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How We can Benefit from Our Generational Differences
By Judge David W. Lannetti and Jennifer L. Eaton, Esquire
Baby Boomers, Gen Xers, Millennials, and Gen Zers think and act differently. These differences can lead to friction, frustration, and a lack of productivity when dealing with both fellow attorneys and clients. An associate asked to meet a partner on a Saturday may respond that he has weekend plans he cannot break. A client seeking an in-person meeting with an attorney might be disappointed to receive a text message offering some quick legal advice. Some seasoned firm lawyers might be frustrated when the new attorney asks why he can’t try a different approach than the one the firm “always” uses. Most of us loathe change, but change—when appropriately viewed—can present new opportunities we can maximize. If we seek to understand one another, we will come to realize that our differences can be organizational assets.
Although not everyone fits the mold of his generation, literature has identified certain personality characteristics as predominating each generation. Baby Boomers (born between 1946 and 1964) often are committed workaholics who are good team players and make excellent mentors. They dislike change, are generally not tech savvy, and are motivated by recognition, achieving more as a result of their competitive nature. Gen Xers (1965–1980) usually are great workers who place a high emphasis on successfully juggling career and family. Many are unsatisfied with senior management but opt not to complain, and they focus on preventing the perfect from being the enemy of the good.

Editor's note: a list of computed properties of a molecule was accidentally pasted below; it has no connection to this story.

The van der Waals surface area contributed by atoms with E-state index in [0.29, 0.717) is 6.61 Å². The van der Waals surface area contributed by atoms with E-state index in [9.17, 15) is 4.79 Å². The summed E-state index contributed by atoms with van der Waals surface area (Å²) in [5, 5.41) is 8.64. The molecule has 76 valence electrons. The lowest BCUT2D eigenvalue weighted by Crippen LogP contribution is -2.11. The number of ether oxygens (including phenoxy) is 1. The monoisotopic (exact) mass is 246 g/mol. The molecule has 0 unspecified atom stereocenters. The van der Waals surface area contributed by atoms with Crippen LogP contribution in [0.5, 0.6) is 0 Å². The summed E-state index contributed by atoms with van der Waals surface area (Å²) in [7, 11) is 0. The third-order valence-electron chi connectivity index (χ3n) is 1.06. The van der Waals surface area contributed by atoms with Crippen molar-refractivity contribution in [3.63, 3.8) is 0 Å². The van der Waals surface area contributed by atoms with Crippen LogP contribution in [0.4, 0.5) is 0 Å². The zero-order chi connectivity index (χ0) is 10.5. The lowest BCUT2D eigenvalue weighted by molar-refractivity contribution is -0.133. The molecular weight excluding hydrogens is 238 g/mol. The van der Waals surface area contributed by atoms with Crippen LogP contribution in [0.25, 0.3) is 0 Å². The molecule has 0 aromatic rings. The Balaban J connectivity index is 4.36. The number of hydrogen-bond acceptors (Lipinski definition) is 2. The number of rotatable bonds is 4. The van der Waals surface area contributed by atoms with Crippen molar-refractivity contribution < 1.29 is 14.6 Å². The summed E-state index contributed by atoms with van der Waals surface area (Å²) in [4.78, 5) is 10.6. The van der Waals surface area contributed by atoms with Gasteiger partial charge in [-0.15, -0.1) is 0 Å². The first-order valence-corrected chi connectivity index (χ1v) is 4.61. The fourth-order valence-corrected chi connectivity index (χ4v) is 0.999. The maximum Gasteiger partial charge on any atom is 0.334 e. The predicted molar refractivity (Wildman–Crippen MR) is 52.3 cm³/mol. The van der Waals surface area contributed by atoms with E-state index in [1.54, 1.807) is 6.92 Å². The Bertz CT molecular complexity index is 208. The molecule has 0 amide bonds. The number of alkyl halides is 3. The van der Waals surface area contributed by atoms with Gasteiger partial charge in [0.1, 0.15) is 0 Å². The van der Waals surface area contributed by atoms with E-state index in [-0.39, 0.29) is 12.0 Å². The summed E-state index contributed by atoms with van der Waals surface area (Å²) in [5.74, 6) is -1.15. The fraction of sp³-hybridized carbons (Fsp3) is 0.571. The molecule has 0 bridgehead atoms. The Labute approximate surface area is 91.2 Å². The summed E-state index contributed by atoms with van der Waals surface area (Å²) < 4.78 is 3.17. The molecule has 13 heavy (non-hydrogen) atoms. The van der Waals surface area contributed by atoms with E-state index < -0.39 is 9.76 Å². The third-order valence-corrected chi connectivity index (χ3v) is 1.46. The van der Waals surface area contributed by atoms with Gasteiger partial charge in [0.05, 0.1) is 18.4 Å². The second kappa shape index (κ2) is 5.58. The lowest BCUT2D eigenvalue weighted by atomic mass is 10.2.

Millennials (1981–1996) work well independently, are creative, place a high value on ethics and social responsibility, and dislike being told exactly how something should be done. Their independent streak can make teamwork unappealing, often leading others to conclude that they do not have a strong work ethic, and they can be impatient when it comes to career growth. Gen Zers (1997–2012) are extremely comfortable with technology—allowing them to ably multitask—and often are ambitious entrepreneurs. They can be cynical, however, focusing on realism over idealism, and they sometimes are accused of being too reliant on technology.